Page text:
Scenario: After struggling for a year with too much work and not enough people, Barry had finally succeeded in hiring a new superintendent. And of course, as soon as he did that, demand slacked off, so that now his new superintendent half busy. “I'm tired of this feast or famine,” Barry told Molly, his office manager. “Everyone is either working 16-hour days, or else we're losing money from too much overhead. Maybe I should quit building these custom homes, and start stamping out cookie-cutter houses. At least that way I can have a steady supply of things to build.”
What should Barry do?
Solution: Barry is suffering from “the grass is always greener” syndrome. If he ever switched from custom to cookie-cutter homes, he'd discover a whole new set of problems—greater competition, boring design, and even periodic swings in demand. To even out his workload Barry doesn't have to switch from one type of house to another—he needs to do a little of both. Periodically, Barry needs to build a spec house to absorb any excess labor he has and to have an extra supply of product available for those spikes in demand.
Unlike production building, building a spec house while building your custom homes doesn't have to tie up massive amounts of capital and it doesn't require large tracts of land. All it requires is a little planning ahead. It means finding a nice building lot, selecting a plan to build, and obtaining all the approvals and permits ahead of time. Barry should have done the estimating and pre-construction paperwork so that he can immediately shift into production. Unless his subs are over-scheduled, they will welcome the chance to fill in their schedule with an additional house. Excess labor is like empty seats on an airplane—if they aren't filled by the time the plane takes off, they become worthless. When people sit around because they lack work, either they or their employer lose the value of that time.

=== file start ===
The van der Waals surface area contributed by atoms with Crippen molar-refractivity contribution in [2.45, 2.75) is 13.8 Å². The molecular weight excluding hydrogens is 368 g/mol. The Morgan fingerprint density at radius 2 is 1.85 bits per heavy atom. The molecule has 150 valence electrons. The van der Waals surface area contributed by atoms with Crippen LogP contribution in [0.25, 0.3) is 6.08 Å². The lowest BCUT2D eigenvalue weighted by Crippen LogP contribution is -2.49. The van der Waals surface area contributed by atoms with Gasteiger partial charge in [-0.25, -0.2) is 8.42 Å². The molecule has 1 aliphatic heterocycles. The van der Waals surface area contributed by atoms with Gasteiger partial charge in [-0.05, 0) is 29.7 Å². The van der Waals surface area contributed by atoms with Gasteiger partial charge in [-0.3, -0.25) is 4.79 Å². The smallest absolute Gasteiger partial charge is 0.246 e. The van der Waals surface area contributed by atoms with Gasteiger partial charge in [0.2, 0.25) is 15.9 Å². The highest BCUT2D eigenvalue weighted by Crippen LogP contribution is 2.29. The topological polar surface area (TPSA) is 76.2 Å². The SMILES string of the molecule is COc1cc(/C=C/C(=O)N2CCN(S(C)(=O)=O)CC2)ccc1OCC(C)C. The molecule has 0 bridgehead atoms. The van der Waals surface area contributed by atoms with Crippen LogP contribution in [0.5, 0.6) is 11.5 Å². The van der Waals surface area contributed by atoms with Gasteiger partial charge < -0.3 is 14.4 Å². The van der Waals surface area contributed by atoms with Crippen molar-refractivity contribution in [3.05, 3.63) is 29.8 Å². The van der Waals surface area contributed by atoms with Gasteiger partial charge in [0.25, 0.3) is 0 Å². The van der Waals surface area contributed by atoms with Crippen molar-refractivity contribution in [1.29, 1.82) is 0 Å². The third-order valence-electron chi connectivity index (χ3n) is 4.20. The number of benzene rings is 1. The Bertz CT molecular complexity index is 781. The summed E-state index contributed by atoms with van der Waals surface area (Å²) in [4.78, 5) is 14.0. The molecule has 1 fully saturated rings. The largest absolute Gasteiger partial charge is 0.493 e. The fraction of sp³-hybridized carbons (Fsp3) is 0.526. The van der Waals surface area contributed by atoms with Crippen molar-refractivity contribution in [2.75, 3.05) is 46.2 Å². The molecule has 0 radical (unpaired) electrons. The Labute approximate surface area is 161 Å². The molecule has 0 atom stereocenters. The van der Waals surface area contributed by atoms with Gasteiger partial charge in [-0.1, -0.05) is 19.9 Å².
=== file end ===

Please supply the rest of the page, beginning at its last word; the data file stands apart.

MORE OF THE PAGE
In addition, the spec house should be the easiest house Barry builds. There shouldn't be an unreasonable client holding up the job or increasing costs with last-minute changes. If the house is delayed a week or two due to scheduling conflicts, there will be no angry clients wondering when they're going to move in. And best of all, if a potential client drops in and needs a house earlier than Barry could otherwise deliver, Barry has something to offer. Moreover, some people are afraid of the custom building process, and prefer to buy a home that is further along in construction.
If the spec house sells early enough it can be treated like a custom home, with upgrades, changes, and client selections. But this shouldn't be a problem, as Barry is already organized to deal with those kinds of customer interactions.
Once a spec house sells, Barry should be ready with the pre-construction preparation for the next spec house. He should already have the lot, the plan, and the pre-construction paperwork. The number of spec houses Barry can take on at any time is a function of his total production, his willingness to take risk, and staffing levels. But by building both kinds of houses, Barry spreads his overhead over a larger number of houses, increases the productivity of his staff and subcontractors, and creates additional sales and profit. It's really the best of both worlds.
Al Trellis, a co-founder of Home Builders Network, has more than 25 years of experience as a custom builder, speaker, and consultant. He can be reached at [email protected].